Superintendent Connie Youngblood has already scheduled a meeting to discuss the issue directly with Lucas, whose district includes Cussewago Township in PENNCREST School District.

Although she’s reserving final judgment until after the meeting, “what would really help our schools would be money targeted to provide additional training in the schools,” Youngblood said. “Training teachers and staff, taking a look at our entrances — maybe retrofitting them to be more secure. If more money was available for steps like that, it might have more of an impact than arming teachers in the schools.”

During an interview with the Tribune following his initial announcement, Lucas acknowledged that “police or professional security personnel would be a better idea, but may not be a school district’s top priority in a time of budget cuts.”

Don’t take guns lightly

“I believe in the Constitution,” Stefanucci said. “I’m all for having guns. I don’t think there should be gun control — because I don’t think guns are the problem.”

Schools, as Stefanucci sees it, should be teaching teachers to run with their children and to hide with their children. And if guns are ever allowed in schools, teachers should be taught to shoot only as an absolutely last resort.

This advice doesn’t apply only to teachers. In fact, any current or potential gun owner needs to understand exactly what a bullet can do. For Stefanucci, the bottom line is simple: If you’re not prepared to use that gun to take another life, you shouldn’t carry it.

“A bullet can go through a wall. It can go through a body. After it’s all done, what if you find a student who was killed with a 9 mm bullet that came from a teacher’s gun?” Stefanucci asked, noting that while police officers are constantly training both physically and mentally to deal with lethal situations, teachers simply don’t have the time needed to put in the hours required.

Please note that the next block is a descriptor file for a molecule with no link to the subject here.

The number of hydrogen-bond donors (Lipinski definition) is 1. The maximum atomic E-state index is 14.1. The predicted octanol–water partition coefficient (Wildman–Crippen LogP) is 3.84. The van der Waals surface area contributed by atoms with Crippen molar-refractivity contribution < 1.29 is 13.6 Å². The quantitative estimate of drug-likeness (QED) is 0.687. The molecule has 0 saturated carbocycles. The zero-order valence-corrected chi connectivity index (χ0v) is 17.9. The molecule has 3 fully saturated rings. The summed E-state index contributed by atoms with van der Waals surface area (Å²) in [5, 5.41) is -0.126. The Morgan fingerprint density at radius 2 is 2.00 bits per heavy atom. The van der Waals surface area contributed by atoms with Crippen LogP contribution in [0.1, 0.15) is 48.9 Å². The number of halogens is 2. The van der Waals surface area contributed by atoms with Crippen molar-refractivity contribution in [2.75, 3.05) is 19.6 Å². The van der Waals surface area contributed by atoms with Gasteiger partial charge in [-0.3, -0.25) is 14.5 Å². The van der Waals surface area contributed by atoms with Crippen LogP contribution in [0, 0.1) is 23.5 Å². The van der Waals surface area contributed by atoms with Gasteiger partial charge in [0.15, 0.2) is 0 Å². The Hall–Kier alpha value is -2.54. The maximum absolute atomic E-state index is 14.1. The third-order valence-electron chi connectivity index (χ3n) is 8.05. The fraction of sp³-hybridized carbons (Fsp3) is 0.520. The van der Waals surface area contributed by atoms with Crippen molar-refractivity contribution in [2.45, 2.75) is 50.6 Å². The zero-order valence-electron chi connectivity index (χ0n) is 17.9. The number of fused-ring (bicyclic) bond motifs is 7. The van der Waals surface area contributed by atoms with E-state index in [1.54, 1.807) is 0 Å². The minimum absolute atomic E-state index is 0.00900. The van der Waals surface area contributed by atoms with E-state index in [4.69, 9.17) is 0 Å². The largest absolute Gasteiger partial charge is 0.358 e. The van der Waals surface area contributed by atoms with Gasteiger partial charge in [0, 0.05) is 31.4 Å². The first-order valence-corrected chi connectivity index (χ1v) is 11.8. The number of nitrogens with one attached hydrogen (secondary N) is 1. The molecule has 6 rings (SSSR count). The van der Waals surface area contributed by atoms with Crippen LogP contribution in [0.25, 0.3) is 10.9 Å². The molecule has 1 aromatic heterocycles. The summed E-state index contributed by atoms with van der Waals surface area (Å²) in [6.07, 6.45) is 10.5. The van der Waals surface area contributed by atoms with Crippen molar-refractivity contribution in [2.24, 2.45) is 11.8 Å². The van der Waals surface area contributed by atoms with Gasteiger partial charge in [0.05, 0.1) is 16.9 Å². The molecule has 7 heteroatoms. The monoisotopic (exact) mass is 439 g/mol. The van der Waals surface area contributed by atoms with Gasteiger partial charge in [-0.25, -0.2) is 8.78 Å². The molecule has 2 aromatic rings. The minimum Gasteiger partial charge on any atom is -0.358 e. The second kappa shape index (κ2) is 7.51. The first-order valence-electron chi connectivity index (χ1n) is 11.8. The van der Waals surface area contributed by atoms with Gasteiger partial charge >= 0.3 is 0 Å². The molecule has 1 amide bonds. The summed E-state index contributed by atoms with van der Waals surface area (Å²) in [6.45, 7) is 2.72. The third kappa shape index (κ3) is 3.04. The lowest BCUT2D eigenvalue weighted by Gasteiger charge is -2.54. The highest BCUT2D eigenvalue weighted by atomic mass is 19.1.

Other factors must also be considered.

To cite just one example of the complexity, many officers who have been involved with shootings are no longer police officers. “They either can’t take the pressure from the community or their own feelings about taking another life,” Stefanucci explained. “The problem isn’t when the shooting takes place. It’s afterwards. If they don’t get the proper psychological help after they’ve taken another life, they won’t stay police officers — and if you don’t get help after that, you probably shouldn’t be a police officer. Teachers will have to think about things like that.”

Sperry, a gun owner himself, agrees. “It’s a huge jump from carrying a weapon to firing it at someone,” he said.

Protecting students

“We absolutely share and support the intent of what Lucas is trying to achieve, which is to protect our children and make our schools as safe and secure as possible,” Northwestern Region Pennsylvania State Education Association Representative Marcus Schlegel told the Tribune

“Protecting their students — their children — is absolutely instinctual and reflexive for every teacher who stands in front of kids every day and who has dedicated their lives to their well-being,” Schlegel continued. “As we saw in Sandy Hook, that includes making the ultimate sacrifice to ensure their safety.

“That being said, people armed in an active shooter situation have to have training that is far beyond what’s instinctual and reflexive,” Schlegel continued, agreeing with Stefanucci. “That’s where the conversation needs to begin: What happens in the most intense situation? Should teachers be more focused on getting their students extricated from harm rather than pursuing an attacker?”

“Then you begin to step back through all the other complexities — the first of which would be how would first responders in that scenario be able to immediately identify who the shooter is and who the school staff person is?” he said.

“We have to remember to divorce ourselves from the romantic ‘point, shoot, bad guy’s dead’ ideal that we see portrayed in the movies,” Schlegel said. "PSEA does not support arming teachers, administrators or support staff. The only ones armed should be highly-trained law enforcement or security professionals. These are the most serious, life-threatening situations — and when these occur, we want the most highly-trained people there to defend us, whether it’s our nation, our neighborhood or our schools.”

Mary Spicer can be reached at 724-6370 or by e-mail at